Aperture priority mode gives you full control over your aperture setting, but automatically sets a shutter speed to compensate for it. For example, if you set a narrow aperture (high number), the shutter speed will slow down to try and give the image as much light as possible.

You get the benefit of being able to set the ISO, white balance and exposure compensation as you would in any other camera. Most photographers use aperture priority as their main shooting mode.

Pros: Perfect for shooting in well-lit scenes, Av mode allows you to quickly set the depth of field you want and capture a good shot.

Cons: In lower light, aperture priority tends to select slow shutter speeds and therefore produces blurry images. You’ll need a tripod and remote release to compensate for this. Alternatively, you can set a high ISO, but as a result will need to manually remove noise. 

Shutter priority mirrors the way Av works, in that it lets you control shutter speed but sets an automatic aperture. In effect, however, this shooting mood is rarely used, as the depth of field is so vital to a good image. For example: if you’re shooting a sports game and want to freeze the action, you could use shutter priority mode to set a high shutter speed – but the camera may pick an inappropriate depth of field that spoils the image.

One clear benefit of shutter priority is that you can set a shutter speed far higher than the light allows – which can be edited in RAW. You’ll freeze the action but manually lighten the image in post-production. Due to its limitations, however, most photographers shooting sports simply pick aperture priority mode and set a higher ISO to ensure the automatically selected shutter speed is high enough to freeze the action.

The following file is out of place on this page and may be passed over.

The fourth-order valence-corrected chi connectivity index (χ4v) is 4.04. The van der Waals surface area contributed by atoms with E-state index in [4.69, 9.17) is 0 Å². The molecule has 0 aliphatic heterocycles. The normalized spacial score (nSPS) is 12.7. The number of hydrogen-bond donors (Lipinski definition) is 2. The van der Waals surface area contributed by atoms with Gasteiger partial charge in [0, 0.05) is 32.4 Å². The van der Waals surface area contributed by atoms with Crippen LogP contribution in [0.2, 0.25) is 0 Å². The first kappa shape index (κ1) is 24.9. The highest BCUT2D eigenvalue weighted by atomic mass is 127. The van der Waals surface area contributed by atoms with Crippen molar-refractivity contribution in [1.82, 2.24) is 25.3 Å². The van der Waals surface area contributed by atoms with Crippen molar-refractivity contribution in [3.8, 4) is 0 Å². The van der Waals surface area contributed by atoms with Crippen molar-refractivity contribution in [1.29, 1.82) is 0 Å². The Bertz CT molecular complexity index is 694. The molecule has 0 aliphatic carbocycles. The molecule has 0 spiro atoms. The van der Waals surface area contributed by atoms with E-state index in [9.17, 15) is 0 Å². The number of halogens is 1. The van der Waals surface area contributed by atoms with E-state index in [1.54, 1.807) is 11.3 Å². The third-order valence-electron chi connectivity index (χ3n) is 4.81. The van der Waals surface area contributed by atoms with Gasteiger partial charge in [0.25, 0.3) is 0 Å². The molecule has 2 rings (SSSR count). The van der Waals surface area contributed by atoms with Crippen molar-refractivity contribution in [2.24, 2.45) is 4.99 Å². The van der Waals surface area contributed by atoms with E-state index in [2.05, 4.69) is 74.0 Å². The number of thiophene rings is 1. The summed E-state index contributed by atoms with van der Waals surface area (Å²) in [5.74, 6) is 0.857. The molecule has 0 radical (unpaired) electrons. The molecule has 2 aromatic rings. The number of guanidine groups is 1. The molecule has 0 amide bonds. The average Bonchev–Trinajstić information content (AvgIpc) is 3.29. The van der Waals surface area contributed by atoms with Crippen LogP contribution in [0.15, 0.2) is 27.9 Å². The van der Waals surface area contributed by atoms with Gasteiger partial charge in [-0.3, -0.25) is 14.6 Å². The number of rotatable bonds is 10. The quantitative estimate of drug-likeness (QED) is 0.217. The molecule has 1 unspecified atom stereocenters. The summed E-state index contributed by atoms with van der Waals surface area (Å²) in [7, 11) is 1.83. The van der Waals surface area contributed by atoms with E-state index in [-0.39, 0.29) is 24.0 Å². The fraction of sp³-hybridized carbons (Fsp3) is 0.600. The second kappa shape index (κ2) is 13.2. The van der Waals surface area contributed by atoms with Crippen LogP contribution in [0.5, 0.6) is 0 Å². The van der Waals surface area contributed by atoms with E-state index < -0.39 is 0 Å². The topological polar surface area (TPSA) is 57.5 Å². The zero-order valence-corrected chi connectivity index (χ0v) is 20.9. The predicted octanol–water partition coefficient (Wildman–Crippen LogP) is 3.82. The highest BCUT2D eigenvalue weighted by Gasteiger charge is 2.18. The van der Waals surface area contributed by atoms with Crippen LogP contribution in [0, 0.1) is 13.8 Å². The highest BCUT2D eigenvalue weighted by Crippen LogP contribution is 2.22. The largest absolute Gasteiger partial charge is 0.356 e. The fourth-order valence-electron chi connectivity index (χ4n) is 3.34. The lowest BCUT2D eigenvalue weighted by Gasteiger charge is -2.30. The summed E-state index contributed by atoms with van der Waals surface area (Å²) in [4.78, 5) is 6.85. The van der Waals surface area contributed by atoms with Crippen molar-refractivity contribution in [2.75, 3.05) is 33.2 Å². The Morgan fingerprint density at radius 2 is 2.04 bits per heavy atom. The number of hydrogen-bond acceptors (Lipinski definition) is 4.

Pros: Can select the highest shutter speed possible to capture fast-moving action. You still have full control of ISO, white balance and exposure compensation (but not aperture).

Cons: The lack of control over depth of field can seriously hamper the final look of your photos and can’t be properly edited in post-production.  


Program mode is similar to automatic shooting in that it selects a shutter speed and aperture, but gives the user control over ISO, white balance and flash. Unfortunately, by selecting two of the most vital functions of a camera for you, this setting becomes fairly useless once you learn Av and Tv shooting. 

Pros: Quickly establishes shutter speed and aperture but lets you fully control ISO, flash and white balance.

Cons: Generally outclassed by Av and Tv modes.

Manual mode is perfect for those trying to master their photography and dictate each and every aspect of the image. However, it’s often too time consuming to figure out settings for one shot, switch to the next and try to figure them out again. If you’d like to master manual shooting, we’ve already covered full manual mode shooting in our extensive guide to exposure.

Pros: Total control over your images.

Cons: Can be time consuming to get the correct settings. Often unnecessary once you’ve figured out Av and Tv shooting. 

Ultimately, choosing your shooting mode is a question of your situation. Are you out at a social event and want to take quick snaps without distracting yourself too much? Turn on full automatic. Want to carefully plan a landscape shot? Use manual and take a few test captures.

Above everything else, don’t forget that a camera is a tool. Even serious photographers use automatic modes at times. However, thanks to its versatility and control over the most important exposure factors, aperture priority comes out as a clear winner. 

  • By Matthew Ward
  • 17 Mar 2017